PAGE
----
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Why You Need to Get Enough Sleep
Sleep plays a vital role in good health and well-being throughout your life. Getting enough quality sleep at the right times can help protect your mental health, physical health, quality of life, and safety.
Sleep plays an important role in your physical health. For example, sleep is involved in healing and repair of your heart and blood vessels. Ongoing sleep deficiency is linked to an increased risk of heart disease, kidney disease, high blood pressure, diabetes, and stroke.
Sleep also supports healthy growth and development. Deep sleep triggers the body to release the hormone that promotes normal growth in children and teens. This hormone also boosts muscle mass and helps repair cells and tissues in children, teens, and adults.
Getting enough quality sleep at the right times helps you function well throughout the day. People who are sleep deficient are less productive at work and school. They take longer to finish tasks, have a slower reaction time, and make more mistakes.
The amount of sleep you need each day will change over the course of your life. Although sleep needs vary from person to person, the chart below shows general recommendations for different age groups.
Recommended Amount of Sleep
- Newborns: 16–18 hours a day
- Preschool-aged children: 11–12 hours a day
- School-aged children: At least 10 hours a day
- Teens: 9–10 hours a day
- Adults: (including the elderly) 7–8 hours a day
Sleep deficiency can cause you to feel very tired during the day. You may not feel refreshed and alert when you wake up. Sleep deficiency also can interfere with work, school, driving, and social functioning.
What Are the Signs and Symptoms of Problem Sleepiness?
How sleepy you feel during the day can help you figure out whether you're having symptoms of problem sleepiness. You might be sleep deficient if you often feel like you could doze off while:
- Sitting and reading or watching TV
- Sitting still in a public place, such as a movie theater, meeting, or classroom
- Riding in a car for an hour without stopping
- Sitting and talking to someone
- Sitting quietly after lunch
- Sitting in traffic for a few minutes
Sleep deficiency can cause problems with learning, focusing, and reacting. You may have trouble making decisions, solving problems, remembering things, controlling your emotions and behavior, and coping with change. You may take longer to finish tasks, have a slower reaction time, and make more mistakes.
Thoughts on Getting Enough Sleep
Sleep often is the first thing that busy people squeeze out of their schedules. Making time to sleep will help you protect your health and well-being now and in the future.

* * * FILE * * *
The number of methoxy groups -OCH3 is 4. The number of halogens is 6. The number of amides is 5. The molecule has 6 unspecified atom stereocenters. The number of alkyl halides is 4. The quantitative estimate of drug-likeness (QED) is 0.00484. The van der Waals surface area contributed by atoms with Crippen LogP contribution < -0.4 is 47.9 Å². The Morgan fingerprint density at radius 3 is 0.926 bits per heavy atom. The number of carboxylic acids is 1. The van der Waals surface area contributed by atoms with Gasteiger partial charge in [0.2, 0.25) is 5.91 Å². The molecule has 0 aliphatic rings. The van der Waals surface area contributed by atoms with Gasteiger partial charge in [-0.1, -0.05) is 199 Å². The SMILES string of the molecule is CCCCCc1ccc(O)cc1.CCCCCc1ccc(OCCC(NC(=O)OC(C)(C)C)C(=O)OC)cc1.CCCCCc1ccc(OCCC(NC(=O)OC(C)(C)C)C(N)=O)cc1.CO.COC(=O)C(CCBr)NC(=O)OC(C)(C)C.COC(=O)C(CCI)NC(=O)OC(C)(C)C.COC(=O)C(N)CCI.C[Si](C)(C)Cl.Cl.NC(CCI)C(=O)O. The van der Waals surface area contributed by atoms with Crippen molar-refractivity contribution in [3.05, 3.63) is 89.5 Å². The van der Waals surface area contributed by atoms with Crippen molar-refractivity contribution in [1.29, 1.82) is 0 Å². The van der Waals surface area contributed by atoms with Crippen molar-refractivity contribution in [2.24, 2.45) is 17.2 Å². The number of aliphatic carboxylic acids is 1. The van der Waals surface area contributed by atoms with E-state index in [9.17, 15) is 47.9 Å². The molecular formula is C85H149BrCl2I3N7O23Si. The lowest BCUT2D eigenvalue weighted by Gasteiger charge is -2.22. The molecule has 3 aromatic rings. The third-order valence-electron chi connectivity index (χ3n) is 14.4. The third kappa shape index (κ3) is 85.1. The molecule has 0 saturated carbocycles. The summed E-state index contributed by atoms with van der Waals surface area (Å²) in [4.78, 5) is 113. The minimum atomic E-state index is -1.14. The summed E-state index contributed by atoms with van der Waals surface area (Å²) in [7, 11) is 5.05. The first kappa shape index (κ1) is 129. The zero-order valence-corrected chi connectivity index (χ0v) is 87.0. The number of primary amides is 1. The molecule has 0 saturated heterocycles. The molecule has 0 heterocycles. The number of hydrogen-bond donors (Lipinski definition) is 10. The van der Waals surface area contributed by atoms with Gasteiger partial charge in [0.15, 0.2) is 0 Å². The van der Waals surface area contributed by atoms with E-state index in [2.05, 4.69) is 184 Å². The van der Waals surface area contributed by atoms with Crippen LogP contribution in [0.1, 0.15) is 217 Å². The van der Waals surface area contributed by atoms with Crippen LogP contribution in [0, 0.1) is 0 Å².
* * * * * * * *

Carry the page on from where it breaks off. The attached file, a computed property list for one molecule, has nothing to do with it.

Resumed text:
To improve your sleep habits, it also may help to:
- Go to bed and wake up at the same time every day. For children, have a set bedtime and a bedtime routine. Don't use the child's bedroom for timeouts or punishment.
- Try to keep the same sleep schedule on weeknights and weekends. Limit the difference to no more than about an hour. Staying up late and sleeping in late on weekends can disrupt your body clock's sleep–wake rhythm.
- Use the hour before bed for quiet time. Avoid strenuous exercise and bright artificial light, such as from a TV or computer screen. The light may signal the brain that it's time to be awake.
- Avoid heavy and/or large meals within a couple hours of bedtime. (Having a light snack is okay.) Also, avoid alcoholic drinks before bed.
- Avoid nicotine (for example, cigarettes) and caffeine (including caffeinated soda, coffee, tea, and chocolate). Nicotine and caffeine are stimulants, and both substances can interfere with sleep. The effects of caffeine can last as long as 8 hours. So, a cup of coffee in the late afternoon can make it hard for you to fall asleep at night.
- Spend time outside every day (when possible) and be physically active.
- Keep your bedroom quiet, cool, and dark (a dim night light is fine, if needed).
- Take a hot bath or use relaxation techniques before bed.
Download this Free Health Sleep Guide from the NIHClick here to download the guide.
The information in this video is intended for informational and educational purposes only and in no way should be taken to be the provision or practice of physical therapy, medical, or professional healthcare advice or services. The information should not be considered complete or exhaustive and should not be used for diagnostic or treatment purposes without first consulting with your physical therapist, occupational therapist, physician or other healthcare provider. The owners of this website accept no responsibility for the misuse of information contained within this website.